Asked about the distinction between Paley's design argument and St. Thomas Aquinas' Fifth Way, he obligingly answered:
Teleology can be either inherent in the nature of a thing (as an acorn has an inherent tendency to become an oak) or imposed from outside (as the materials that make up a coffee machine have no inherent tendency at all to make coffee, but must be forced to do so by an artisan). The former, immanent sort of teleology is what Aristotelians mean by final cause, and what Aquinas is interested in in the Fifth Way. When one denies final causes, the only sort of teleology left is the latter, extrinsic sort, which is what Paley is interested in. Hence the design argument's tendency to characterize the world as a machine or artifact.
For Aquinas, by contrast, final causality is evident in nature precisely insofar as it is not like an artifact[bold mine -kjj]. This is also why complexity matters so much to design argument defenders but not to Aquinas: Artifact-like objects can seem impossible to account for in terms of impersonal processes only to the extent that they are so intricate that their resulting from such processes is improbable. For Aquinas, by contrast, even something extremely simple like a match's tendency always to generate heat and flame specifically, unless impeded from outside, is an unmistakable mark of final causality. And for this reason, finality exists wherever regular causal patterns do (which is of course everywhere in nature, down to the level of basic physics); complex biological phenomena are not particularly important for the argument, being just one, fairly uncommon instance of final causality among others.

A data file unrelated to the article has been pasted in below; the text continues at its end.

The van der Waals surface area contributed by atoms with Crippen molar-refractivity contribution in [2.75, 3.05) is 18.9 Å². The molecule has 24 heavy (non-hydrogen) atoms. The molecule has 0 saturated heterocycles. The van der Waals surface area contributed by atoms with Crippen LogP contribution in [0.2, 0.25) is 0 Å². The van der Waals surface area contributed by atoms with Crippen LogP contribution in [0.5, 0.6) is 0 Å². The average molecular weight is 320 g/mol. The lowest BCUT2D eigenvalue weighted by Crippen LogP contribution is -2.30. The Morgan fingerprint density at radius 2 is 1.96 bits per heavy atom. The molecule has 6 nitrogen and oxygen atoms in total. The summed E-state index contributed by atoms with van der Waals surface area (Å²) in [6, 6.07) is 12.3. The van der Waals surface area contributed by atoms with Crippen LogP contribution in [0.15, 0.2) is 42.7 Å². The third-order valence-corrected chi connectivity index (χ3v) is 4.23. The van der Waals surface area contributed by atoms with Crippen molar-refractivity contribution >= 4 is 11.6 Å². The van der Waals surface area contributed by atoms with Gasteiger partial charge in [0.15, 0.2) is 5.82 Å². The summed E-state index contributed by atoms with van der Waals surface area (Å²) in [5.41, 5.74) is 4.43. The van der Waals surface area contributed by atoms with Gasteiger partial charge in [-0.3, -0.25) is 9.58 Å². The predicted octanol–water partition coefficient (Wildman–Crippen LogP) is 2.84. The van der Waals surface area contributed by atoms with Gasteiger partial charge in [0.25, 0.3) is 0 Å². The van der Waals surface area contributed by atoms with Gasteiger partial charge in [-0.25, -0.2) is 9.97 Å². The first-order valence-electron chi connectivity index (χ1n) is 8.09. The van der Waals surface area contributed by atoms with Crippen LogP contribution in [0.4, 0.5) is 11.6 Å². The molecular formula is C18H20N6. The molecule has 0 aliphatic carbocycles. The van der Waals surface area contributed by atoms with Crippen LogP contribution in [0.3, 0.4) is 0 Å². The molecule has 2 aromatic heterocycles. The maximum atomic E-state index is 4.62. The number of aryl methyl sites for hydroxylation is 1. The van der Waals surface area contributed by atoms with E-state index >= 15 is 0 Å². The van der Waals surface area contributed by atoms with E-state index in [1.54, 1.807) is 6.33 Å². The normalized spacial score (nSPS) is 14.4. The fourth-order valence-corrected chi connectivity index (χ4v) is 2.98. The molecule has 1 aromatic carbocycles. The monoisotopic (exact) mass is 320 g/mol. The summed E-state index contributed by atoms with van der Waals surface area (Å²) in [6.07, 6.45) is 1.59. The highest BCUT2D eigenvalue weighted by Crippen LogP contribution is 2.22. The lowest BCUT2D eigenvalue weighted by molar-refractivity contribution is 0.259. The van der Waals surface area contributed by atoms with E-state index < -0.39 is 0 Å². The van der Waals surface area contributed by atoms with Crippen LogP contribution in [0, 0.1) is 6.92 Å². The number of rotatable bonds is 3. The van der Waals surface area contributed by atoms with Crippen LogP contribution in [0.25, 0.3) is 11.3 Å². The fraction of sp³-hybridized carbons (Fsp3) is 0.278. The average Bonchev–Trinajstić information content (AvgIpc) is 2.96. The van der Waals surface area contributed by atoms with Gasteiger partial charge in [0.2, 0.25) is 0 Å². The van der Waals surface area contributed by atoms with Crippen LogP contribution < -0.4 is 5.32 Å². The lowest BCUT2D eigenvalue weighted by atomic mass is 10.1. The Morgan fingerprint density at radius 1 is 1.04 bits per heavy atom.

(Contrary to a common misconception, final cause is NOT equivalent to "function" in the biological sense; such functions are just one special case of a more general phenomenon. What is essential to final causes is just directedness towards an end, something evident in every regular causal relation, however simple. For Thomists, the main reason to believe in final causality is that without it efficient causality of any sort becomes unintelligible, thus opening the way to e.g. the standard Humean puzzles. All of this is explained in detail in [Feser's book] The Last Superstition: A Refutation of the New Atheism.)
Feser points out the simplicity St. Thomas can see in nature. While Paley cites the designedness of a complex watch as evidence, St. Thomas' Fifth Way may cite any pattern. He uses the image of an archer guiding an arrow, but only by way of analogy.
Those of us still under the influence of mechanistic physics may hope that Feser's book further addresses how teleology still is observable in nature.